- The SDLT that may apply as a result of receiving this payment.
Consideration for both parties will be:
- When will the payment be triggered? For example, a payment trigger may be the granting of planning permission, or the implementation of the planning permission.
What does ‘positive covenant’ mean in commercial property?
In commercial property, a positive covenant is a promise to do something or to spend money in order to contribute towards a particular matter.
Common positive covenants that you may be required to give when buying a freehold commercial property could include a covenant to:
- Build and maintain a fence
- Contribute to the maintenance of a shared driveway/estate
- Repair a shared roof
Positive covenants are different to negative (or restrictive) covenants because positive covenants aren’t ‘attached to the land’. This means that whilst you’re automatically bound by negative covenants which are burdens such as ‘prohibition not to keep live animals on the land’, you actually need to actively agree to comply with positive covenants.
What is a ‘deed of easement’?
A deed of easement is a document which grants a third party the right to use land you own, in a particular specified manner.
Examples of rights which can be granted include:
- A right of way over your land so the third party can access their own land
- A right of supply of water so water pipes can run through your land and channel water to the neighbouring land
- A right to share or connect into a sewer line so the neighbouring land has a drainage system
In addition to being created by an express grant in a deed, an easement can also arise by implication. An easement will only be implied if it’s necessary to imply it, or if there is a long period of use of the right such that an easement by prescription arises. An easement of prescription is a right acquired by long use or enjoyment.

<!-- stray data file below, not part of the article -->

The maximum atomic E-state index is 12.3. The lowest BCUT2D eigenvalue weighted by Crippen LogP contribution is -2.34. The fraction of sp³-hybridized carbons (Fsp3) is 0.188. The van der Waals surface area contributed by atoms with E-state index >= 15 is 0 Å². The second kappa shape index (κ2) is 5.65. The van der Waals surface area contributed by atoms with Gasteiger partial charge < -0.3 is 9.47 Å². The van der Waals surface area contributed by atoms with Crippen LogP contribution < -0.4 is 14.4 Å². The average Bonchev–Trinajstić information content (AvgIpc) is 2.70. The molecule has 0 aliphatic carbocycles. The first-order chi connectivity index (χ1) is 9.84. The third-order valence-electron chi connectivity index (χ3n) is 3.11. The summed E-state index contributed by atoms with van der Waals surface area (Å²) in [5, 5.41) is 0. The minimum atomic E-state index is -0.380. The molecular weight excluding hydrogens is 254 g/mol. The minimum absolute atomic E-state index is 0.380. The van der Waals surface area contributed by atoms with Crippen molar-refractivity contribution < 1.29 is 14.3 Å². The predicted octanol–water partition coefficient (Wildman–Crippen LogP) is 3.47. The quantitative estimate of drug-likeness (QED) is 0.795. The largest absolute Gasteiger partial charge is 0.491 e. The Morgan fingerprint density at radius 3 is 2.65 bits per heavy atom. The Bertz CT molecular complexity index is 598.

‘Simple declaration’ and ‘Statutory declarations’: understanding the difference
Simple and statutory declarations are used to contract out of security of tenure.
The difference is that a simple declaration merely requires the landlord to give the tenant 14 days’ written notice before the lease commencement, that the security of tenure won’t apply to the lease. The tenant must respond with a statement that they understand this.
However, a statutory declaration is used when the parties want to enter a lease and there’s less than 14 days until the lease is commenced: meaning that the landlord can’t give 14 days’ notice. Instead, in response to the landlord’s written notice that security of tenure won’t apply, the tenant must make a written statement stating they understand, and this must be sign this in the presence of a solicitor.
In order for both declarations to be effective, the lease must state security of tenure is excluded and it must refer to both the landlord’s notice (or warning) that security of tenure doesn’t apply and the tenant’s declaration they understand this. Find out more about excluding security of tenure here.